Symbolic integration ALWAYS require experience and trial-and-error, which is flustrating given that the reverse process - derivation - can be described with simple alghorithm and done mechanically. I heart that derivation is easy as geting toothpaste out of tube and integration is reverse process ... meaning its as hard as puting the toothpaste back into tube. The reason is that there is simple rule for derivation of product, whereas integration of product is usually done by GUESSING the product which will derivate into given integral (which is what integration by parts actually is, only reformulated to sound little easier). -- Hkmaly (talk) 09:18, 19 April 2013 (UTC)

- By using the term
*derivation*, you mean it as the same as the term*differentiation*, correct? I've never used the term derivation before. I like it, it's shorter. If so, YES, integration of products is WAY harder. 'u' substitutions alone are a pain - having a 'v' substitution as well requires a lot of hard work and trial and error... Dangerkeith3000 (talk)*(please sign your comments with ~~~~)*

- Ummm ... the term is shorter but I'm not sure if it's correct, I'm not native english speaker. Wikipedia redirects differentiation to derivative and there is partial derivative, but derivation may have little different meaning in english. What I meant was the process of finding partial derivative (compared to symbolic integration, to have the exact definitions complete ... assuming the wikipedia itself have it correct). -- Hkmaly (talk) 10:46, 1 May 2013 (UTC)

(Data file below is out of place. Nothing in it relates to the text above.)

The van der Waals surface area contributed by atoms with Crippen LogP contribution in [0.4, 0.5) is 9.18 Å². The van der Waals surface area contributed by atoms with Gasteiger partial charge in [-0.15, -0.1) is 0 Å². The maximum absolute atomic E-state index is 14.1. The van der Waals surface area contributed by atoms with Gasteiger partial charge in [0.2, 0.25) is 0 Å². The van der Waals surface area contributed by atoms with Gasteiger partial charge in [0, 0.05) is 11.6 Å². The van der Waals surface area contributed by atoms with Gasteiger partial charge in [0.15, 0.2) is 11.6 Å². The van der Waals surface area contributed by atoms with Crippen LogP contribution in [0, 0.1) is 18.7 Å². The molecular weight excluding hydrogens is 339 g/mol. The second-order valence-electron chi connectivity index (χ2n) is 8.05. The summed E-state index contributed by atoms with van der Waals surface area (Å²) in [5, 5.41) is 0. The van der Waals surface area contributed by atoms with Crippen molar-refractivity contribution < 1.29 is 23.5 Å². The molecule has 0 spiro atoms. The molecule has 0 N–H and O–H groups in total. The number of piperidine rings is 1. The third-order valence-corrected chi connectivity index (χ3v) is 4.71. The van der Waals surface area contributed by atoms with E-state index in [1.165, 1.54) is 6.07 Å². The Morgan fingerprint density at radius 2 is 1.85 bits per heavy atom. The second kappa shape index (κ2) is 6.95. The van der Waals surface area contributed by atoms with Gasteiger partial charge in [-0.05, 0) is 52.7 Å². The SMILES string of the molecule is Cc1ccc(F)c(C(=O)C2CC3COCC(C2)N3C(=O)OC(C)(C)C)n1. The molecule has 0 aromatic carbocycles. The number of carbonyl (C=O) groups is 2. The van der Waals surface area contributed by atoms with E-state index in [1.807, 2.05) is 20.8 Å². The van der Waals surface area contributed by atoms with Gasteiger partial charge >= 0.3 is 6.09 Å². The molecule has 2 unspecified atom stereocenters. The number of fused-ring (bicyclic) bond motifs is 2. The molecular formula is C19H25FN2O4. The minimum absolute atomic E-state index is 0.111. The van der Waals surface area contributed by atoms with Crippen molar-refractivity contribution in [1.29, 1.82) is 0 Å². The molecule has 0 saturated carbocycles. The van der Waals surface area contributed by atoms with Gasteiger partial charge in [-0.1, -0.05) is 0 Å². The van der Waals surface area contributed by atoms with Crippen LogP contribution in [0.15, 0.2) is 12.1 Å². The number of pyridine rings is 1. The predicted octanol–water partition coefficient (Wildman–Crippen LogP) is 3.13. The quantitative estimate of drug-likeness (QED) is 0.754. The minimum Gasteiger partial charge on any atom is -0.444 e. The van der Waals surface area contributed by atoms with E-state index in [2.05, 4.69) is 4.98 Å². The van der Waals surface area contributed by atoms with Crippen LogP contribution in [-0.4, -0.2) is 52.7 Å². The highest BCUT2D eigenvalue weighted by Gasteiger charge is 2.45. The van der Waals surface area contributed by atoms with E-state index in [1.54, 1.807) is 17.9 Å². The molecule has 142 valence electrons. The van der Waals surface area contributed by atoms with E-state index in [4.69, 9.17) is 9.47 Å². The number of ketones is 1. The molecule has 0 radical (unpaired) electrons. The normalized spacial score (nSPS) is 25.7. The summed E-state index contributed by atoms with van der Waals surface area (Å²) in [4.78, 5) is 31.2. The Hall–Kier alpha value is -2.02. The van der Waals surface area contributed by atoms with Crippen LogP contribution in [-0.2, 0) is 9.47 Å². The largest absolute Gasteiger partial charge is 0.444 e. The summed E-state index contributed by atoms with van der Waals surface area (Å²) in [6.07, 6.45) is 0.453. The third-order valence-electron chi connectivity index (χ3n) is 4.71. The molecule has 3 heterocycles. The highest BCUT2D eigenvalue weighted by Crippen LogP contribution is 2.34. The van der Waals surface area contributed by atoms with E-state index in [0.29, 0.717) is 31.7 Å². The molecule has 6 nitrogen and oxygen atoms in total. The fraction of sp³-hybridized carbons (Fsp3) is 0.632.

*Oh, and add a '+C' or you'll get yelled at.*
Best part. This is something I experienced many times in my first semester of mathematics for scientists.
The joke seems to me to be the presentation of the idea accurately; after the initial step, there's no real advice to give. Good luck is the best you can hope for. 49.176.36.57 12:37, 19 April 2013 (UTC)

Cripes, to do something by parts means to do something without enthusiasm or leave something incomplete. The joke is that he didn't complete the explanation! 124.189.64.231

The title text refers to a ridiculously specific case (integrating x), which would not normally be done using integration by parts. This suggests that the narrator is pretending to know more about integration by parts than he actually does, which would explain why he left in such a hurry. Concomitant (talk) 11:43, 20 April 2013 (UTC)

- "
*If you can manage to choose u and v such that u = v = x, then ...*"

It seems to me the problem here is in making such a choice. Suppose f(*x*) = *x*^2, and g(*x*) = sin(*x*). How to split that?

Not only did he not complete the explanation -- he didn't really start it! All he did was describe how to convert from one of the *notation* systems for differential calculus, to the other. 184.144.110.31 01:08, 22 April 2013 (UTC)

I think I would prefer the more sophmoric answer of (1/2)x^2 - C. After all the sum of the parts is greater than the whole, correct? 66.88.136.254 19:32, 24 April 2013 (UTC)

- I personally prefer (1/2)x^2 - C^2 because we can use the difference of squares factorization. Alpha (talk) 19:41, 24 April 2013 (UTC)
- Sure, but if you square the (variable) constant, then any result like (1/2)x^2+2 is impossible. Unless you really like complex numbers, of course - but most integration is done for functions which have "real" x. So the variant "(1/2)x^2-C" is "more correct" for the majority of people ;-) 91.89.211.18 (talk)
*(please sign your comments with ~~~~)* - How about (1/2)x^2 - C^10497 then? --NeatNit (talk) 19:25, 31 January 2014 (UTC)

- Sure, but if you square the (variable) constant, then any result like (1/2)x^2+2 is impossible. Unless you really like complex numbers, of course - but most integration is done for functions which have "real" x. So the variant "(1/2)x^2-C" is "more correct" for the majority of people ;-) 91.89.211.18 (talk)

- as an altruistic individual, for everyone learning integration by parts, please look up both LIATE and tabular integration. You'll thank me later. 99.20.64.64 23:10, 5 May 2013 (UTC)